HATE CRIME PREVENTION (SCOTLAND)
Although there are localised references to Scotland, the information provided below on how to recognise and report hate crime broadly apply across the UK.
Hate Crime is defined as crime committed against a person or property that is motivated by ‘malice or ill-will towards an identifiable social group’. It is likely that you have been a victim of a hate crime if you believe that you have been targeted because of your:
- sexual orientation
- transgender identity
If you believe that you have targeted because of the above, please tell the police about it. They take hate crime very seriously. If you tell them that you think in incidents is motivated by prejudice, they must record and investigate this.
- physical assault
- criminal damage to property eg. graffiti, arson, vandalism
- intimidating or threatening behaviour including obscene calls or gestures
- online abuse such as face book and twitter postings
- offensive literature such as letters, leaflets, posters
- verbal abuse or insults including name-calling or offensive ‘jokes’
- emotional and psychological abuse
If you experience or witness a Hate Incident, whether it’s a crime or not and no matter how trivial or unimportant you may think it is, your complaint will be recorded and taken seriously when you choose to report it to the police. You can make a report:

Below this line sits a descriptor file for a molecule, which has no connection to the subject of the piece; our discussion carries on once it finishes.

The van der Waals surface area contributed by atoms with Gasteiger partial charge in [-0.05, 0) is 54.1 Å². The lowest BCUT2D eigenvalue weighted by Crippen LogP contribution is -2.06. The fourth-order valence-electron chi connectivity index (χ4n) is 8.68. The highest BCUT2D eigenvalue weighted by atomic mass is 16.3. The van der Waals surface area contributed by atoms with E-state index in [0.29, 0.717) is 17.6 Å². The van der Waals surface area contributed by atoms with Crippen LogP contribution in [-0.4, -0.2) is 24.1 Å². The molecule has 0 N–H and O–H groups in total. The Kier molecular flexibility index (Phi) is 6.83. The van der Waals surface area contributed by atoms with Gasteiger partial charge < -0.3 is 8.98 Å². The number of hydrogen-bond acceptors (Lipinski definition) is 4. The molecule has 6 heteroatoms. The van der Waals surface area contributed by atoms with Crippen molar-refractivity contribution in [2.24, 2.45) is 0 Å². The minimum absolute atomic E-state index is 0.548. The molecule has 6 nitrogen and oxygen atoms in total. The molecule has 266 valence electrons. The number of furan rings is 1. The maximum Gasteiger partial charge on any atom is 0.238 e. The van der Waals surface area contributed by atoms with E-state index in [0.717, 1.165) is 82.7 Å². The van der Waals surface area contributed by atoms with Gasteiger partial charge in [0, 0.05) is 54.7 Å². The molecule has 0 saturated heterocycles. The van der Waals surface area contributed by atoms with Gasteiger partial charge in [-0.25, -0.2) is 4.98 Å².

- through a Third Party Reporting Centre
- by calling 101
- through the On-Line Reporting facility available on the Police Scotland website.
REMEMBER – ALWAYS CALL THE POLICE ON 999 IF YOU NEED IMMEDIATE HELP.
There are a number of reasons why reporting Hate Crime is important.
- If you are a victim you can receive support and advice to make you safer
- It could stop the perpetrator from offending again
- All reports help build a picture of Hate Crime in your community and in Glasgow. They tell us if there’s a problem in a particular neighbourhood or if a community is being targeted. Then we can tackle the problem.
- It may prevent a minor situation developing into a more serious one
- You will help to raise awareness of the issue and lead to a change in attitudes
- Your information may lead to an arrest and conviction
- You will help us to prevent hate incidents in the future
Many people, for various reasons, are reluctant to report crime directly to the police. Victims and witnesses of hate crimes can report, without contacting the police directly, through a Third party Reporting Centre. The Third Party Reporting Centre is a safe and supportive space to discuss your complaint. If you want to report it to the police they can do this on your behalf. The police act on this as if they had received the report directly from you.
You can ask the Third Party Reporting Centre to give as much or as little personal information to the police as you want- you don’t have to give your name if you don’t want to. These centres have received appropriate training and can provide you with any additional support or advice required.